PHIL MARTELLI: I don't know. And I want you to understand this. I have Lunardi right across campus. If he was to come in here right now, hand on the Bible, I have not said a word to him. I have not looked at an RPI. I have not looked at any of these experts. I don't have any idea. I have no idea.

I knew we came in here on a two-game losing streak. That was it. So all I wanted to do was play tomorrow, and what I'm saying about them is they're college basketball players. They watch ESPN. It's along the bottom of a thing. They all have the internet. They know how to use the internet. They get on the internet. They then discuss it. When we started practice on Tuesday, I was sitting in our video room on the other side of the wall is the locker room, and I heard them, and I heard them. This guy has us as a 9, this guy has us as an 8, this guy has us as a 7. They came in, and I was calm about it. I said, I have us as a 4. We're a 4 seed in the Atlantic 10 tournament because of what we did last week. Let's go. And other than that, there's been no conversation.

Q. Could you just talk about DeAndre's performance today and what he really means to this team?
PHIL MARTELLI: Well, it's his leadership. I don't know how to say it any other way. He left some plays out there, four for eight from the foul line, a drive that he has to finish. But he's a very confident player.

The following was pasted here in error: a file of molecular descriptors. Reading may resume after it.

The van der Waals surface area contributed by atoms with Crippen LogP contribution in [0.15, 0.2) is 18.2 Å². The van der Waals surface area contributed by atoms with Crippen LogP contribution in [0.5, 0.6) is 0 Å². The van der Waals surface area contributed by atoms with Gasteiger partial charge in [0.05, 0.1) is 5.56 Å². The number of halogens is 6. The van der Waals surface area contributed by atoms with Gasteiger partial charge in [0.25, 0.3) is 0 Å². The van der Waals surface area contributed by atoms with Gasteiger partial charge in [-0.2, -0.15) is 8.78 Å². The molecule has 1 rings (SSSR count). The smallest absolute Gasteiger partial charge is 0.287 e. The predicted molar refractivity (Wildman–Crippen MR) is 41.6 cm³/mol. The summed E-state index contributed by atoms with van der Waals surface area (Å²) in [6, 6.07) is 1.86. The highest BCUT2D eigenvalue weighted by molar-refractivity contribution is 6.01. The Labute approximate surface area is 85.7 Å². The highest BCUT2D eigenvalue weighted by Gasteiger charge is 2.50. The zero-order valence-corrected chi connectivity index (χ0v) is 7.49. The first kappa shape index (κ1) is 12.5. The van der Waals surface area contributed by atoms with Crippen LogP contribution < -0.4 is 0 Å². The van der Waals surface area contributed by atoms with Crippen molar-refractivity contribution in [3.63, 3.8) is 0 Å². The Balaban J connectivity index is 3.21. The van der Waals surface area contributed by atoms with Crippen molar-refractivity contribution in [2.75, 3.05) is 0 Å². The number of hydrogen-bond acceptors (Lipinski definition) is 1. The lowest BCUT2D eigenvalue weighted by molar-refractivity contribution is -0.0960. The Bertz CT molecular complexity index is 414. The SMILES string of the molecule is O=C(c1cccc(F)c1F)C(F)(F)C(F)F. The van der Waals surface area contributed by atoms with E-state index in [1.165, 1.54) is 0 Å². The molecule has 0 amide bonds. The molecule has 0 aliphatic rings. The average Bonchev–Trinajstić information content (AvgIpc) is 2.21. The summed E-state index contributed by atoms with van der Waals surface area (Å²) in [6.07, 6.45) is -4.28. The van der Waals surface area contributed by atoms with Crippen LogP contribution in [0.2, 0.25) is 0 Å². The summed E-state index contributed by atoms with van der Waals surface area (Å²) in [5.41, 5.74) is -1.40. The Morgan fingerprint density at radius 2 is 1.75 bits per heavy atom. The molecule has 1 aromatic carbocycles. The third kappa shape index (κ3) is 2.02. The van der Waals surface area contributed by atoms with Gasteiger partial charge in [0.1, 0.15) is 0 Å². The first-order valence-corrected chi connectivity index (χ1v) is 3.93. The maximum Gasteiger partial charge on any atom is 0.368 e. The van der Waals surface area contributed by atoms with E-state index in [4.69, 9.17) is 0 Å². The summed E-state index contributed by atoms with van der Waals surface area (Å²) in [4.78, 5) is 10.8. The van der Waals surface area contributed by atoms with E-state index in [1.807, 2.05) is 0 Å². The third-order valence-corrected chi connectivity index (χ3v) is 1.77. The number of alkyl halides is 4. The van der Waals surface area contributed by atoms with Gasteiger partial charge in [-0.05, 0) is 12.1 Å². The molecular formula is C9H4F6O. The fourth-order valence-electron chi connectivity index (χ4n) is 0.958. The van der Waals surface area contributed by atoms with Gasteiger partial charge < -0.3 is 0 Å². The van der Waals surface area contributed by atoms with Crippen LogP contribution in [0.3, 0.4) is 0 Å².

During the time-outs when everybody was overexcited, including assistant coaches, and everybody wants to talk, he was the one that said, yo, one voice here, one voice. Everybody got zeroed in. He kept them calm, and he competed. He wasn't great on Cavanaugh, but he competed against a guy much bigger than him. But it's his leadership. It's his leadership that brought us home.

Q. Understanding everything you said about NCAAs, on the other hand you know what a three-game losing streak looks like. How much does that weigh on you?
PHIL MARTELLI: I'm honest with you; I don't know where we were. I chose not to. Look, would I have wanted to go through the next 48 hours with a three-game losing streak? No. No, I wouldn't. Would not.

But campaigning wouldn't do anything. Putting more pressure on them wouldn't do anything for us for this game, for this moment, and so look, I knew one thing, we're playing next week. We're playing next week. Might not be in the tournament that we all have worked so hard for, but we're playing next week. So let's play for today, this day and this day only. A champion never worries about what happened or what will happen because that takes all strength from the moment in time. We had this moment in time, and it took every ounce of our strength for 40 minutes. I'd have been pissed, though, if we weren't in. I'll be honest with you.

FastScripts Transcript by ASAP Sports